My office sent out a one-sheet this week inviting clients and prospects to an event we’re holding. For this particular one (we do 4-5 per year) we’re discussing investor relations and the SEC’s RegFD, with speakers from the Securities Industry Association and Nasdaq.
Since we don’t have admin people in our office, we all help put these kinds of local marketing materials together. In this case, we titled the event “IR in an FD World.” Another person suggested that, rather than the abbreviated “FD,” we spell out “Fair Disclosure.” I changed it, and forgot to change the article from “an” to “a.” My mistake.
So we send it out, and start getting some RSVPs. Then we get one back, no cover sheet, none of the registration info filled out – all someone has done is circle the “an” and write, in big, thick capital letters, "TYPO."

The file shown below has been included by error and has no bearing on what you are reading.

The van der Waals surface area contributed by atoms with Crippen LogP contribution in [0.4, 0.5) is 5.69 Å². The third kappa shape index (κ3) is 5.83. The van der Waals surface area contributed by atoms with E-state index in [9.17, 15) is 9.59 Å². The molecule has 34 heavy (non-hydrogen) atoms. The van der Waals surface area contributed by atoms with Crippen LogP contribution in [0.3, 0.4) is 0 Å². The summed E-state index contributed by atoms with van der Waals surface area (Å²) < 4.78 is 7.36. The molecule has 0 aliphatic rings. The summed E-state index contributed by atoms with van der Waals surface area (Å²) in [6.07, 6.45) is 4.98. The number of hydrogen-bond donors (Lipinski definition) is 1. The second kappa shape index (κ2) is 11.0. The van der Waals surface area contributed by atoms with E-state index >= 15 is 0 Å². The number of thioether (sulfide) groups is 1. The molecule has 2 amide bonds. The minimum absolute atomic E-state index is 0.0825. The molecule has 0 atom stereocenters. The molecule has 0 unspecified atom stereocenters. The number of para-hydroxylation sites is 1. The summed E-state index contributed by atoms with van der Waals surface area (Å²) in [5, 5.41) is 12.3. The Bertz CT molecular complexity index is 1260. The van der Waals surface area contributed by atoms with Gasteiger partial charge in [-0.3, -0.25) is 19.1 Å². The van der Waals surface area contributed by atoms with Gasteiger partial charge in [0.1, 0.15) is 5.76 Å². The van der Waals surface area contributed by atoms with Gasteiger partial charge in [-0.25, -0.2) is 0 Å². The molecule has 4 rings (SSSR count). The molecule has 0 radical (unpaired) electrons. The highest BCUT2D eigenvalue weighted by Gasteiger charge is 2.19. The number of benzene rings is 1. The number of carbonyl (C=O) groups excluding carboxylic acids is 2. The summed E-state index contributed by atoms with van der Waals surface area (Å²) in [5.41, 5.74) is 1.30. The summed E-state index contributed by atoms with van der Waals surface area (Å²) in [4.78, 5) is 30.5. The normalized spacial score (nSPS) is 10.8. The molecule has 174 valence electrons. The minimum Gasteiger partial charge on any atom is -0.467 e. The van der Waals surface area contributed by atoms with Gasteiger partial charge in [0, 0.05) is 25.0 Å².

Well, gee, thanks. That was really productive. I mean, I appreciate you pointing it out and all, but if you weren’t even going to register, what did it benefit you to take the time out of your obviously busy day and do this? Were you really so personally offended by this simple error that you felt compelled to do this? Could you maybe have picked up the phone and said, “I’m on your invite list, and noticed there’s a typo on this most recent one”? Would that have been a little to polite?
Is this how you conduct all your business, you schmuck? By wasting your day pointing out other people’s usage errors? If this guy wasn’t a prospect, and I didn’t value my job, I would’ve printed out a new one, with “a” replacing “an” in 72-pt. bold type, and just scrawled “Better?” on it. Then I would have driven to his office and hand-, or rather foot-delivered it straight up his ass.